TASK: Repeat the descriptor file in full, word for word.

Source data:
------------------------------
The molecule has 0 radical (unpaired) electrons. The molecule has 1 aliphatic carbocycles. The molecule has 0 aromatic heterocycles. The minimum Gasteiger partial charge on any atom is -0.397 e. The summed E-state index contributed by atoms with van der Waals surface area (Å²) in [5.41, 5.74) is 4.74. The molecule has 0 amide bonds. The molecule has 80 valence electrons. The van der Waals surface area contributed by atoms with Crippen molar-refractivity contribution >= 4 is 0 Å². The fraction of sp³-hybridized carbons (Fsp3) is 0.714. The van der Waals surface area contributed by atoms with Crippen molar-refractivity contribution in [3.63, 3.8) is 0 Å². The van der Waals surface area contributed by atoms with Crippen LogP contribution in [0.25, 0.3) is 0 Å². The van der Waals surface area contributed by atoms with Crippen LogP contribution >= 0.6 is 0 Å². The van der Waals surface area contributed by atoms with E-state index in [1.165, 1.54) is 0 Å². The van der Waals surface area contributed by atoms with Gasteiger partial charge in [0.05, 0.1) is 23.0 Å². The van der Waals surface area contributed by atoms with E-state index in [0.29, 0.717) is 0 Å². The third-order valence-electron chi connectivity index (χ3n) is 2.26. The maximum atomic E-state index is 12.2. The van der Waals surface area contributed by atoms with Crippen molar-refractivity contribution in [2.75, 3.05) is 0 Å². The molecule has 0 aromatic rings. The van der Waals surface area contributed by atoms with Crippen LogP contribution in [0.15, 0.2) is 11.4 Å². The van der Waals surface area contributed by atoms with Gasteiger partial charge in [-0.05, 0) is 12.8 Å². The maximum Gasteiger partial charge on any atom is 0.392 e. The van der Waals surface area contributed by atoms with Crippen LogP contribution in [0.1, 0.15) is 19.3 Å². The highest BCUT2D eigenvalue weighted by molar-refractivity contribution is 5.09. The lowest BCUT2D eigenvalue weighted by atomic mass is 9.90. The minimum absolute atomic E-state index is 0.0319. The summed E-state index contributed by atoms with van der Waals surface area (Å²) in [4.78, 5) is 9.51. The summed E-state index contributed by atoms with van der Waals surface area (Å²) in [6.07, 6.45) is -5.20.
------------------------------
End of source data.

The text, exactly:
The molecule has 0 radical (unpaired) electrons. The molecule has 1 aliphatic carbocycles. The molecule has 0 aromatic heterocycles. The minimum Gasteiger partial charge on any atom is -0.397 e. The summed E-state index contributed by atoms with van der Waals surface area (Å²) in [5.41, 5.74) is 4.74. The molecule has 0 amide bonds. The molecule has 80 valence electrons. The van der Waals surface area contributed by atoms with Crippen molar-refractivity contribution >= 4 is 0 Å². The fraction of sp³-hybridized carbons (Fsp3) is 0.714. The van der Waals surface area contributed by atoms with Crippen molar-refractivity contribution in [3.63, 3.8) is 0 Å². The van der Waals surface area contributed by atoms with Crippen LogP contribution in [0.25, 0.3) is 0 Å². The van der Waals surface area contributed by atoms with Crippen LogP contribution >= 0.6 is 0 Å². The van der Waals surface area contributed by atoms with E-state index in [1.165, 1.54) is 0 Å². The van der Waals surface area contributed by atoms with Gasteiger partial charge in [0.05, 0.1) is 23.0 Å². The van der Waals surface area contributed by atoms with E-state index in [0.29, 0.717) is 0 Å². The third-order valence-electron chi connectivity index (χ3n) is 2.26. The maximum atomic E-state index is 12.2. The van der Waals surface area contributed by atoms with Crippen molar-refractivity contribution in [2.75, 3.05) is 0 Å². The molecule has 0 aromatic rings. The van der Waals surface area contributed by atoms with Crippen LogP contribution in [0.15, 0.2) is 11.4 Å². The van der Waals surface area contributed by atoms with Gasteiger partial charge in [-0.05, 0) is 12.8 Å². The maximum Gasteiger partial charge on any atom is 0.392 e. The van der Waals surface area contributed by atoms with Crippen LogP contribution in [0.1, 0.15) is 19.3 Å². The highest BCUT2D eigenvalue weighted by molar-refractivity contribution is 5.09. The lowest BCUT2D eigenvalue weighted by atomic mass is 9.90. The minimum absolute atomic E-state index is 0.0319. The summed E-state index contributed by atoms with van der Waals surface area (Å²) in [4.78, 5) is 9.51. The summed E-state index contributed by atoms with van der Waals surface area (Å²) in [6.07, 6.45) is -5.20.